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Micro and nanosystems

Taking gas chromatography out of the lab

Primosens is a miniaturized and portable gas chromatography system developed under a French government CBRN-E counterterrorism program. It can detect the presence of a given gas in a mixture right at the testing site. The advance also offers potential for use in fields other than counterterrorism.

Published on 20 May 2019

​The on-site testing of gas mixtures using chromatography could potentially be of use in fields like civil security, industrial site monitoring, and medicine. Leti, a CEA Tech institute, developed a system called Primosens, a miniaturized, low-power version of the lab technique that could be of interest to industrial customers.

Gas chromatography first appeared in the 1950s. Until now, it has been relegated to the lab. Elements of the gas sample are placed inside an injector and transported by a carrier gas to chromatography columns measuring several meters long, where the gases are separated according to their physical and chemical characteristics, and then identified using techniques like mass spectrometry.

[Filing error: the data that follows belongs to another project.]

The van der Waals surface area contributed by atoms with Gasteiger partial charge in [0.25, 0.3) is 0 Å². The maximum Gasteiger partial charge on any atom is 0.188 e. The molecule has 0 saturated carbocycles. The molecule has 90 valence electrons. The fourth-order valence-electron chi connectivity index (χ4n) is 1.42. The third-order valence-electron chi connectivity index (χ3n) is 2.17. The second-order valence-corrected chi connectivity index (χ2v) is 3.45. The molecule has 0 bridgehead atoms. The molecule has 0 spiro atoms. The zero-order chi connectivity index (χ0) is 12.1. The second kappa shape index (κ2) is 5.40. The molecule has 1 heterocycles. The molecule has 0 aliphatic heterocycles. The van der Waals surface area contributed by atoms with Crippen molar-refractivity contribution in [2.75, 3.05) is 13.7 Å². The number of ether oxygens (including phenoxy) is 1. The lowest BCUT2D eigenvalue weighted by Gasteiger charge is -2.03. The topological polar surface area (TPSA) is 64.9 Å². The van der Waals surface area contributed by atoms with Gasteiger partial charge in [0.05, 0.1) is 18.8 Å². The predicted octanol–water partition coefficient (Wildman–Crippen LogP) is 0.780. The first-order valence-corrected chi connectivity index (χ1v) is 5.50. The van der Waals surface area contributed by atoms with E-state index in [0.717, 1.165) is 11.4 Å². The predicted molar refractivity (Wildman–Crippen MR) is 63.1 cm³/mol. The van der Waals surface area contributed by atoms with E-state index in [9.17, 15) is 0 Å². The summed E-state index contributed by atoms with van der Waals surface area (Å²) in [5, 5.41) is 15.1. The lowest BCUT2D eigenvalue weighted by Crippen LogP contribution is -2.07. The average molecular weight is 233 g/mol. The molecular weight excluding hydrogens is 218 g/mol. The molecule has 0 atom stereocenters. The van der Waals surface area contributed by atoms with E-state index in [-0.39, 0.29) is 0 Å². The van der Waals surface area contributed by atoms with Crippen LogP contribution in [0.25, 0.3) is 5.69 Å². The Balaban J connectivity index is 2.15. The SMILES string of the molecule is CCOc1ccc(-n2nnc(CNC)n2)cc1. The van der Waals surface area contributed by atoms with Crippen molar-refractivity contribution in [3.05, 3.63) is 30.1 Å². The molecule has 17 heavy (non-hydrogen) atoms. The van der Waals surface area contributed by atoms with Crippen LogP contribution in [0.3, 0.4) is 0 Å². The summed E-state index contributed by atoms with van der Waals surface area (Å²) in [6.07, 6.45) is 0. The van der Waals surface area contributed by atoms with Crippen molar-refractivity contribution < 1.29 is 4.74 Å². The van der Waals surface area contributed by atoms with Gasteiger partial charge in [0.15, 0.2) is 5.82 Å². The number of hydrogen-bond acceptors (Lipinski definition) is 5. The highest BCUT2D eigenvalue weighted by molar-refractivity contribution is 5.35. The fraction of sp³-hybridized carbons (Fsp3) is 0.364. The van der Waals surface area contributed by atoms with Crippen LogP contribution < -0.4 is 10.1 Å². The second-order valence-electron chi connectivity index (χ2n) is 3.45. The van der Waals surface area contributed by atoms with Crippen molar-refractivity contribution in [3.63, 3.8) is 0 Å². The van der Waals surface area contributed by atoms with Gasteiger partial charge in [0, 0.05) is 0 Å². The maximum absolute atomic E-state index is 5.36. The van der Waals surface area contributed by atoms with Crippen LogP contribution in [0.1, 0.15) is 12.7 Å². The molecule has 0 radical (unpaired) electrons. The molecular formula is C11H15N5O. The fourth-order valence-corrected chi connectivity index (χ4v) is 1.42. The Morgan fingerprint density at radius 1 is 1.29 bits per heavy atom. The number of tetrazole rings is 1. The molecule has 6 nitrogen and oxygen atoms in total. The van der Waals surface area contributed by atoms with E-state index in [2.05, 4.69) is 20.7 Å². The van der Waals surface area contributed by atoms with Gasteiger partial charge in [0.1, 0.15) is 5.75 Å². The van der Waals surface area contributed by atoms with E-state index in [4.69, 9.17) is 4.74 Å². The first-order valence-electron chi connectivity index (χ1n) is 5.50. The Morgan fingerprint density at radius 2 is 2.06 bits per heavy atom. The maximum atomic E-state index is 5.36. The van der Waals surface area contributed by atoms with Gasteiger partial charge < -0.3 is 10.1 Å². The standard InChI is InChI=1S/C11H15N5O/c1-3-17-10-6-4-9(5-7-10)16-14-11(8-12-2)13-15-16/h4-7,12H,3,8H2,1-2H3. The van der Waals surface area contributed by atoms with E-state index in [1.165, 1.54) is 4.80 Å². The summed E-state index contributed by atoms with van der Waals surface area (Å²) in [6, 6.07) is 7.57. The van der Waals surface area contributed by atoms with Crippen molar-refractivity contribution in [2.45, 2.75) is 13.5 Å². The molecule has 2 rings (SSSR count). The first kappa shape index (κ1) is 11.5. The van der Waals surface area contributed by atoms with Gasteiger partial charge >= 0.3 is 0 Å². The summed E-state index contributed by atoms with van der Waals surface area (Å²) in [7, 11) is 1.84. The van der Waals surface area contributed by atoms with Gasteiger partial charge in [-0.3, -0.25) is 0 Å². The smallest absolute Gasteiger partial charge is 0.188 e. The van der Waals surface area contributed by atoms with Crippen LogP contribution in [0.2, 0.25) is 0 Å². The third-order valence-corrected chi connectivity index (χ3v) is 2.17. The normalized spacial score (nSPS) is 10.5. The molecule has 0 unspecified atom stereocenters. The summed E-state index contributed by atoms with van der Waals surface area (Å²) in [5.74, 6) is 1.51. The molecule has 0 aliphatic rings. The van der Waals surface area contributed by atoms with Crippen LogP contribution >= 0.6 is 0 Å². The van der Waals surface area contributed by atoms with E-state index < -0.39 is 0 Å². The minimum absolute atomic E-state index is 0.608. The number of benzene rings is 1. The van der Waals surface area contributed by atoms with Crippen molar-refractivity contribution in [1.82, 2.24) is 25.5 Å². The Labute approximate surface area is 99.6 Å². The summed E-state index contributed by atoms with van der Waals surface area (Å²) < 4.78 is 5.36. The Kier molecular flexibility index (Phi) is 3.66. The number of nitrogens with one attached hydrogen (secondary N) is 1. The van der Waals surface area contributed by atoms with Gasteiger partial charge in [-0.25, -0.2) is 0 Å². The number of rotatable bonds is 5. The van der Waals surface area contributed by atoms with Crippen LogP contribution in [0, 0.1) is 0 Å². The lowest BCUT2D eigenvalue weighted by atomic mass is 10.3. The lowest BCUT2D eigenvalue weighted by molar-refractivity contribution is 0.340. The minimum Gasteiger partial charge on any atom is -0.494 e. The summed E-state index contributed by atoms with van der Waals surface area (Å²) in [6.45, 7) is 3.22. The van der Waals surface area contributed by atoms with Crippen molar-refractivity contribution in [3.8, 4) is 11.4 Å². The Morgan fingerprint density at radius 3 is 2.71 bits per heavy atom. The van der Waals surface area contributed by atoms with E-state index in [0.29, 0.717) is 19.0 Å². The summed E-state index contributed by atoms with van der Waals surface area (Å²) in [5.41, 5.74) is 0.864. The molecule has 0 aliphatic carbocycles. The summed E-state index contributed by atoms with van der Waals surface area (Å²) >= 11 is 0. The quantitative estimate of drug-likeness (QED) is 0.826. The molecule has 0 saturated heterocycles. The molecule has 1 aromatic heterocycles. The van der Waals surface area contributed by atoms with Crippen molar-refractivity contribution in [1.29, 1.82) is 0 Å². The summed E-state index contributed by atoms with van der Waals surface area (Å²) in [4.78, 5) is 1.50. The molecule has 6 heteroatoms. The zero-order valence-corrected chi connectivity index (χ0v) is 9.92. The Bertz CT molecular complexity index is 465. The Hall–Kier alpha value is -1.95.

In this case, the researchers successfully integrated the different elements onto silicon chips measuring just a few square centimeters. They did away with the need for a carrier gas and the associated gas tanks. In addition, a drastic reduction in the size of the system to heat resulted in energy consumption 100 times lower than a conventional system—low enough to be powered by a battery. All without compromising performance. Ultimately, the goal is to achieve sensitivity of 1 part per billion.

Primosens is a plug-and-play system that is easy to use, portable, and effective. Talks are already underway with industrial partners interested in manufacturing and selling the system.

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